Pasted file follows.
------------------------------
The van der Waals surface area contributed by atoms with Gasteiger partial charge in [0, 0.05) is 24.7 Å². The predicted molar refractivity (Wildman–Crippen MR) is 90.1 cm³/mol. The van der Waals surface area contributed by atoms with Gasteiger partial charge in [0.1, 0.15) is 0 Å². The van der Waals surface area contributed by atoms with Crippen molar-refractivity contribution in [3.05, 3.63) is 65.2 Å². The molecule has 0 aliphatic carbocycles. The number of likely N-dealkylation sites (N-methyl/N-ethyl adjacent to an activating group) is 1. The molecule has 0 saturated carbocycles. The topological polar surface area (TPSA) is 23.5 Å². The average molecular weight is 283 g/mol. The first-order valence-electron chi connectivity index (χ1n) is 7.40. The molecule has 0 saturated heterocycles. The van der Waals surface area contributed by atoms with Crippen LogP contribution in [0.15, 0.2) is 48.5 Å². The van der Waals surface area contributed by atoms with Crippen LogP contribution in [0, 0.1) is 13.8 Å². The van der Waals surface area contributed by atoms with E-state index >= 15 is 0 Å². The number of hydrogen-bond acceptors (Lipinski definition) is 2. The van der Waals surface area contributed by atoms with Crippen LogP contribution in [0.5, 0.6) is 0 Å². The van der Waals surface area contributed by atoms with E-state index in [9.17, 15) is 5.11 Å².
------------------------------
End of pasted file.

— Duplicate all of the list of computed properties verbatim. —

The van der Waals surface area contributed by atoms with Gasteiger partial charge in [0, 0.05) is 24.7 Å². The predicted molar refractivity (Wildman–Crippen MR) is 90.1 cm³/mol. The van der Waals surface area contributed by atoms with Gasteiger partial charge in [0.1, 0.15) is 0 Å². The van der Waals surface area contributed by atoms with Crippen molar-refractivity contribution in [3.05, 3.63) is 65.2 Å². The molecule has 0 aliphatic carbocycles. The number of likely N-dealkylation sites (N-methyl/N-ethyl adjacent to an activating group) is 1. The molecule has 0 saturated carbocycles. The topological polar surface area (TPSA) is 23.5 Å². The average molecular weight is 283 g/mol. The first-order valence-electron chi connectivity index (χ1n) is 7.40. The molecule has 0 saturated heterocycles. The van der Waals surface area contributed by atoms with Crippen LogP contribution in [0.15, 0.2) is 48.5 Å². The van der Waals surface area contributed by atoms with Crippen LogP contribution in [0, 0.1) is 13.8 Å². The van der Waals surface area contributed by atoms with E-state index >= 15 is 0 Å². The number of hydrogen-bond acceptors (Lipinski definition) is 2. The van der Waals surface area contributed by atoms with Crippen LogP contribution in [0.5, 0.6) is 0 Å². The van der Waals surface area contributed by atoms with E-state index in [9.17, 15) is 5.11 Å².